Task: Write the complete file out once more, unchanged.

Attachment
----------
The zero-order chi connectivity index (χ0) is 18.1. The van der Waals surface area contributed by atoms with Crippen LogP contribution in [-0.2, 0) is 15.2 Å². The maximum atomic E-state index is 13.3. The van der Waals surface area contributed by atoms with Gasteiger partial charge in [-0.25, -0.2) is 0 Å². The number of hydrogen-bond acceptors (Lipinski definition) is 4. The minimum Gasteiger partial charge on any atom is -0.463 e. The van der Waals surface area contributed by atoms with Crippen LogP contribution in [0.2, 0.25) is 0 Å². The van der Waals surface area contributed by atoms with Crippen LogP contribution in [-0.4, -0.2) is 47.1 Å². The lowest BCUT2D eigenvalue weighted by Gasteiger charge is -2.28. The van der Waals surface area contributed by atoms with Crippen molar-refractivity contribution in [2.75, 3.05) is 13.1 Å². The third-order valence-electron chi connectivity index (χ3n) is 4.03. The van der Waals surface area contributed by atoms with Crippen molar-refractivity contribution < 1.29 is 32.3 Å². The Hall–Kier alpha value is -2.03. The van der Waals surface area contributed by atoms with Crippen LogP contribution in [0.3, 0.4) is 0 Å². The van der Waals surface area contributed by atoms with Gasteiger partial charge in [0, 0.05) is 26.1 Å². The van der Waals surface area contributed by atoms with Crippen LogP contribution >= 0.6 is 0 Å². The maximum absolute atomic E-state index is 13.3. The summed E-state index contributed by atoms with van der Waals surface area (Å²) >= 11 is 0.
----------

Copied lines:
The zero-order chi connectivity index (χ0) is 18.1. The van der Waals surface area contributed by atoms with Crippen LogP contribution in [-0.2, 0) is 15.2 Å². The maximum atomic E-state index is 13.3. The van der Waals surface area contributed by atoms with Gasteiger partial charge in [-0.25, -0.2) is 0 Å². The number of hydrogen-bond acceptors (Lipinski definition) is 4. The minimum Gasteiger partial charge on any atom is -0.463 e. The van der Waals surface area contributed by atoms with Crippen LogP contribution in [0.2, 0.25) is 0 Å². The van der Waals surface area contributed by atoms with Crippen LogP contribution in [-0.4, -0.2) is 47.1 Å². The lowest BCUT2D eigenvalue weighted by Gasteiger charge is -2.28. The van der Waals surface area contributed by atoms with Crippen molar-refractivity contribution in [2.75, 3.05) is 13.1 Å². The third-order valence-electron chi connectivity index (χ3n) is 4.03. The van der Waals surface area contributed by atoms with Crippen molar-refractivity contribution < 1.29 is 32.3 Å². The Hall–Kier alpha value is -2.03. The van der Waals surface area contributed by atoms with Crippen LogP contribution in [0.3, 0.4) is 0 Å². The van der Waals surface area contributed by atoms with Gasteiger partial charge in [0, 0.05) is 26.1 Å². The van der Waals surface area contributed by atoms with Crippen LogP contribution >= 0.6 is 0 Å². The maximum absolute atomic E-state index is 13.3. The summed E-state index contributed by atoms with van der Waals surface area (Å²) >= 11 is 0.